What if my miles have already expired?
Hopefully you are reading this before your miles expire. If, however, you let your miles expire, some programs let you buy back the miles you lost for a fee. These reactivation policies vary from program to program.
For example, American Airlines allows you to reactivate any miles that expired dating back to 2002. They charge $200 for up to 50,000 miles, $400 for up to 75,000 miles, and $600 for 75,000+ miles. US Airways allows you to buy back expired miles within 18 months of their expiration. They charge $400 to reinstate 100,000+ miles, $250 to reinstate 50,000-99,999 miles, etc.
In general, buying back your miles is a great deal. I would gladly pay $400 for 100k US Airways miles, which are enough for a roundtrip business class ticket to Europe. But, it’s better not to let your miles expire and have to pay the fee.
What about my bank points?
All that was about frequent flyer miles. Bank points are quite different.
Closing a credit card that earns bank points can cost you all of the points in the account. These cards hold the points that you earn in the credit card account–for example, the Ultimate Rewards points that you earn using your Chase Sapphire Preferred card are held in your Chase Sapphire Preferred account. If you were to simply cancel this card, you would lose all the points you worked to accumulate.
Luckily, transferable points are easily transferred to another account within that loyalty program. In order to avoid losing transferable points when you cancel a card, transfer them into another account within that loyalty program before you cancel.
In our example of cancelling a Sapphire Preferred, you would need to transfer your Ultimate Rewards into another account of yours that holds Ultimate Rewards to avoid the points disappearing. You could achieve this by transferring them into your Chase Ink Bold account or your Chase Ink Plus account.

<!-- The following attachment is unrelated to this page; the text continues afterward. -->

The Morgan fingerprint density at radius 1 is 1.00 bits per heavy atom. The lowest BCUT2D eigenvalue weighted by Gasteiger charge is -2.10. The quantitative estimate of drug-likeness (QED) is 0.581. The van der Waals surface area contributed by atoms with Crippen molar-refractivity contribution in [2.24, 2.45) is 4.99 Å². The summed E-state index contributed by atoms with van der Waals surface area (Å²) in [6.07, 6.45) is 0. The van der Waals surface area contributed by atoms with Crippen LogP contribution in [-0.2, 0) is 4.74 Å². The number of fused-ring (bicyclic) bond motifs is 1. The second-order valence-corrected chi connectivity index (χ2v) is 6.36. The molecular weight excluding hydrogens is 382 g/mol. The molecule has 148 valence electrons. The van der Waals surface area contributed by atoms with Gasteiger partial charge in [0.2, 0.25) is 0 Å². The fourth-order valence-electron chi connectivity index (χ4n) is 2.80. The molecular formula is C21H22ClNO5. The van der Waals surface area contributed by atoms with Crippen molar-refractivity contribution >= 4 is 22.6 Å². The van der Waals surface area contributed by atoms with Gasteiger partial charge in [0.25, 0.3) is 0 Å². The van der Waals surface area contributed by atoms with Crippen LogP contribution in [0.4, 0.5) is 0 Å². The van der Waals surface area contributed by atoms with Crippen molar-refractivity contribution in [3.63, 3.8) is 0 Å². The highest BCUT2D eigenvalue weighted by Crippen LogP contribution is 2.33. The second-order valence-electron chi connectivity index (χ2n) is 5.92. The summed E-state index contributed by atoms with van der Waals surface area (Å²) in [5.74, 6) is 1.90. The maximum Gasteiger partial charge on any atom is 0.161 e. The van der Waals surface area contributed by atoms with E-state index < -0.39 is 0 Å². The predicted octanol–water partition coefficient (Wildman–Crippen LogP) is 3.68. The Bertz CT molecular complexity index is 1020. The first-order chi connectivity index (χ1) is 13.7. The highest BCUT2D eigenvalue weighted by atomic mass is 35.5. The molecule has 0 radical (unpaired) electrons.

Or, of course, you could transfer the points to one of the airline, hotel, or rail partners, so you could transfer the Sapphire Preferred’s Ultimate Rewards to United before canceling.
Frequent flyer miles do not expire when you close the credit card used to earn them, but they do usually expire after a set number of months of inactivity within that airline’s loyalty program account. In order to avoid your miles expiring, you can keep your account active by doing anything that changes the account balance like redeeming miles, signing up for a dining program, purchasing miles, or donating miles. If you accidentally allow your miles to expire, some airlines allow you to reinstate them for a fee.
Transferable bank points will disappear from your account when you close the credit card used to earn them. In order to avoid losing these points, transfer them to a transfer partner or another account within that bank’s loyalty program before you close the credit card.------------------------------------------------------------
Editorial Disclaimer: The editorial content is not provided or commissioned by the credit card issuers. Opinions expressed here are author’s alone, not those of the credit card issuers, and have not been reviewed, approved or otherwise endorsed by the credit card issuers.